The use of foreign corporation registration allows a corporation to operate in multiple jurisdictions as the same organization in all of them. The only alternative would be to register a separate corporation in each jurisdiction, and separate every operation according to the particular jurisdiction to which the operations are taking place. This would mean, for example, a corporation operating in 5 U.S. states would have to have separate domestic corporations in each of the five states, as opposed to having a single corporation registered in one state, and being registered as a foreign corporation in the other four.

The two basic ways to organize a corporation which operates in multiple jurisdictions is

  • to operate as a single corporation having one jurisdiction to which it is a domestic corporation and register as a foreign corporation in all other states, or
  • create one primary corporation (or parent corporation that owns the stock of all the other corporations, and each of the other corporations is registered as a domestic corporation in each state it operates. The parent corporation (or parent company) is usually referred to as a holding company, while the separate corporations are referred to as subsidiaries. If the parent corporation owns all of their stock, they would be referred to as wholly owned subsidiaries of the parent company.

Operating a corporation as a holding company and separate corporations in each state, or operating as a single corporation with registrations as foreign corporations in all the other states than its home state, is a matter of choice for the corporation's directors and officers depending on how it operates, damage liability and tax consequences. A corporation may find it more advantageous operating as separate companies in each state or jurisdiction, or it may find that operating as a single organization may make more sense.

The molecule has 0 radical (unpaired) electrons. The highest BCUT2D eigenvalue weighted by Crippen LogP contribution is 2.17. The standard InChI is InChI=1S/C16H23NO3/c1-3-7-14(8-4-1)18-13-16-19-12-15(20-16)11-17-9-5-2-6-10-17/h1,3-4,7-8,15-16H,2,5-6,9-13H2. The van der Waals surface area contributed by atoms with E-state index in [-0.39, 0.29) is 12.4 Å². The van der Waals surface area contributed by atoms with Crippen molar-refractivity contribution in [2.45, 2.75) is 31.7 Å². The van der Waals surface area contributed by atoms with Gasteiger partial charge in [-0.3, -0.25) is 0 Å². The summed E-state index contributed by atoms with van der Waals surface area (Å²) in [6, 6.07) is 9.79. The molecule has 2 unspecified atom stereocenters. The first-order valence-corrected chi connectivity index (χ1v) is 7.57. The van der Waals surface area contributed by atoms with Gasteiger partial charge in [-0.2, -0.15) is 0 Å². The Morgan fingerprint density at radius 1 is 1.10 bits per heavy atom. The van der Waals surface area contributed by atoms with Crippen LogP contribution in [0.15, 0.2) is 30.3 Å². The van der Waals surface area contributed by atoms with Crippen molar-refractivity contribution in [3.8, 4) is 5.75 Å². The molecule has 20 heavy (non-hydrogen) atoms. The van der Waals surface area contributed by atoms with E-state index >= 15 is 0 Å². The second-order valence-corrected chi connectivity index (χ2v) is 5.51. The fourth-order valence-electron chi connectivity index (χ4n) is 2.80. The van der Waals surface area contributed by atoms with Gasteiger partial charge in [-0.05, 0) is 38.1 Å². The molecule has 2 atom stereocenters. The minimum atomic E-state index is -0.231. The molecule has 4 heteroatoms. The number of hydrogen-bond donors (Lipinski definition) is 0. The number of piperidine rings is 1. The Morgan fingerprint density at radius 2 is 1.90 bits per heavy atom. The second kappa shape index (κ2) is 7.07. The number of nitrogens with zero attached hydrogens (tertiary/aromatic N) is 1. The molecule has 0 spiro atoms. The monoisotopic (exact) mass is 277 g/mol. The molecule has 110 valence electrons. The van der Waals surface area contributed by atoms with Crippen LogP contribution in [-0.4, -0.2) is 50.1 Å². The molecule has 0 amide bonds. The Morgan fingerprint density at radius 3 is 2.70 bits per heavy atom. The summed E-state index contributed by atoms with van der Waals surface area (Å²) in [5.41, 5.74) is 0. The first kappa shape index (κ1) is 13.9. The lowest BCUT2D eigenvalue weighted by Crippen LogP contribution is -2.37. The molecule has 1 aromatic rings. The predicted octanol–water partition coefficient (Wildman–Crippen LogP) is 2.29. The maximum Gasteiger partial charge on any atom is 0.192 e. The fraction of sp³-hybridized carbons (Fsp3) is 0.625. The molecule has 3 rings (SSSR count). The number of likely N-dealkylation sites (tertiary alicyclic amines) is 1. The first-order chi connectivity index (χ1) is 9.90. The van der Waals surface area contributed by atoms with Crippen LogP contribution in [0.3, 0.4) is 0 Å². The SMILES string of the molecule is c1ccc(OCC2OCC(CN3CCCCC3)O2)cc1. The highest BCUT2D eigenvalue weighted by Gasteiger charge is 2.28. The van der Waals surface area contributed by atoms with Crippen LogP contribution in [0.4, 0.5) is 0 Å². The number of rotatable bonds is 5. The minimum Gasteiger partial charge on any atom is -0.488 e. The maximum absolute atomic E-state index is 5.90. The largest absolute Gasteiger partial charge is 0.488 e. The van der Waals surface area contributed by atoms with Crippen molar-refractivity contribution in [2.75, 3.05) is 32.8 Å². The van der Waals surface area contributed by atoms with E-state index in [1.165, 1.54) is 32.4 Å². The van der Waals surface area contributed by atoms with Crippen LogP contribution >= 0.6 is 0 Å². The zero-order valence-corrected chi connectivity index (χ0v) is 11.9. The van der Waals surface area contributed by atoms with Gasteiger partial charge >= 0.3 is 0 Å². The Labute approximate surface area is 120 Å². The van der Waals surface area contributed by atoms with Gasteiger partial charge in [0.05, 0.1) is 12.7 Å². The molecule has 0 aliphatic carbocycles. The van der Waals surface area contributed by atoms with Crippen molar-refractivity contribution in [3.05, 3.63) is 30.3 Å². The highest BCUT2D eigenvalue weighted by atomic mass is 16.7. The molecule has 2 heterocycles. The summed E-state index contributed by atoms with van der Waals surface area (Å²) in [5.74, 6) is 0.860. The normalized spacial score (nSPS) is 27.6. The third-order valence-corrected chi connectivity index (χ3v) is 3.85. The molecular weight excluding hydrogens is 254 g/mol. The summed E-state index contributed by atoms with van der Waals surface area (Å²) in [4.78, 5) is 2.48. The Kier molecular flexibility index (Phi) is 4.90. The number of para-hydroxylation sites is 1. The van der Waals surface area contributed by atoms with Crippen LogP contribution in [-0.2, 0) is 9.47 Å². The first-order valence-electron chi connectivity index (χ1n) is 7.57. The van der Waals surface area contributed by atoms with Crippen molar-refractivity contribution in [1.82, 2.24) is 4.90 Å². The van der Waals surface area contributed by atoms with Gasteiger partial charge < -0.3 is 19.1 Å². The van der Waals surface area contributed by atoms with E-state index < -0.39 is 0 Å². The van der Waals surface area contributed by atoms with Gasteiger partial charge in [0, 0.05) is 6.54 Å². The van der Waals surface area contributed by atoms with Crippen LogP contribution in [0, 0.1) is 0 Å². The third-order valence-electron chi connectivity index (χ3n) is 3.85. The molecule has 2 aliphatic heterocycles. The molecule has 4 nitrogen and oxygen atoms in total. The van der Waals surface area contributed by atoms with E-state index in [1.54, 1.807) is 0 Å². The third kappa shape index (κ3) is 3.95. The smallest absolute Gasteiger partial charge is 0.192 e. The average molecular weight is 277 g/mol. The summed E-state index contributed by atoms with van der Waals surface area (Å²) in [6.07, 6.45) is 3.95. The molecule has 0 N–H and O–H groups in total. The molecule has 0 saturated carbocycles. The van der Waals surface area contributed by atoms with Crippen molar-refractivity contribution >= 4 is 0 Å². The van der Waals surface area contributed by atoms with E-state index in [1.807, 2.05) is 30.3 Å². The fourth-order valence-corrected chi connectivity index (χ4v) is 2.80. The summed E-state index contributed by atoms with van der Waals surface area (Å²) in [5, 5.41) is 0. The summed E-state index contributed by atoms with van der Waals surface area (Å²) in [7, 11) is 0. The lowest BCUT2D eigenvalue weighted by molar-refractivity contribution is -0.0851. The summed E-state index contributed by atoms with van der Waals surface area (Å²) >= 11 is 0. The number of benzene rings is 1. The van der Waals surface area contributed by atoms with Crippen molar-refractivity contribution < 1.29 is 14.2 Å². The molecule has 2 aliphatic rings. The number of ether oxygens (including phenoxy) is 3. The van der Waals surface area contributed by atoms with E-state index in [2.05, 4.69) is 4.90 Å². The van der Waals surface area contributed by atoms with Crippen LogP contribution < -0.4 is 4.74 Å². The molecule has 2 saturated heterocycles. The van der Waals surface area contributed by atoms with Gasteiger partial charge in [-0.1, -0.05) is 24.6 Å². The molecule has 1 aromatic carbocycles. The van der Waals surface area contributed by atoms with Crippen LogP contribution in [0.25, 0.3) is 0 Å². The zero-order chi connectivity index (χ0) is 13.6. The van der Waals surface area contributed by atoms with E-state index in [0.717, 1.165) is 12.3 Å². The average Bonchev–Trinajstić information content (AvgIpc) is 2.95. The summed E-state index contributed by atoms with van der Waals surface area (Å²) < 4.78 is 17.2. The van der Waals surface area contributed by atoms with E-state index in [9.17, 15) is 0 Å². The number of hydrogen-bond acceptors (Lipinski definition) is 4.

One reason for operating as a single corporation having foreign corporation status in other states is because of corporate governance rules which dictate that the rules of the state where the corporation is a domestic corporation apply for certain provisions such as voting rights, officer and director protection, and liability for misconduct. 

One reason for operating as a holding company with separate domestic corporations is because of potential liability issues such as in operating facilities which have high potential liabilities in the event of accident or failure. Thus only the assets of the particular corporation in the particular state are at risk in the event of a lawsuit, as opposed to the assets of the entire corporate entity. In some cases, because of ownership rules, the laws of a jurisdiction may require separate businesses to be operated by subsidiaries in order to protect the business of the subsidiary from the operations of the parent. This is most prevalent in the case of subsidiaries which are banks or public utilities such as electric power companies.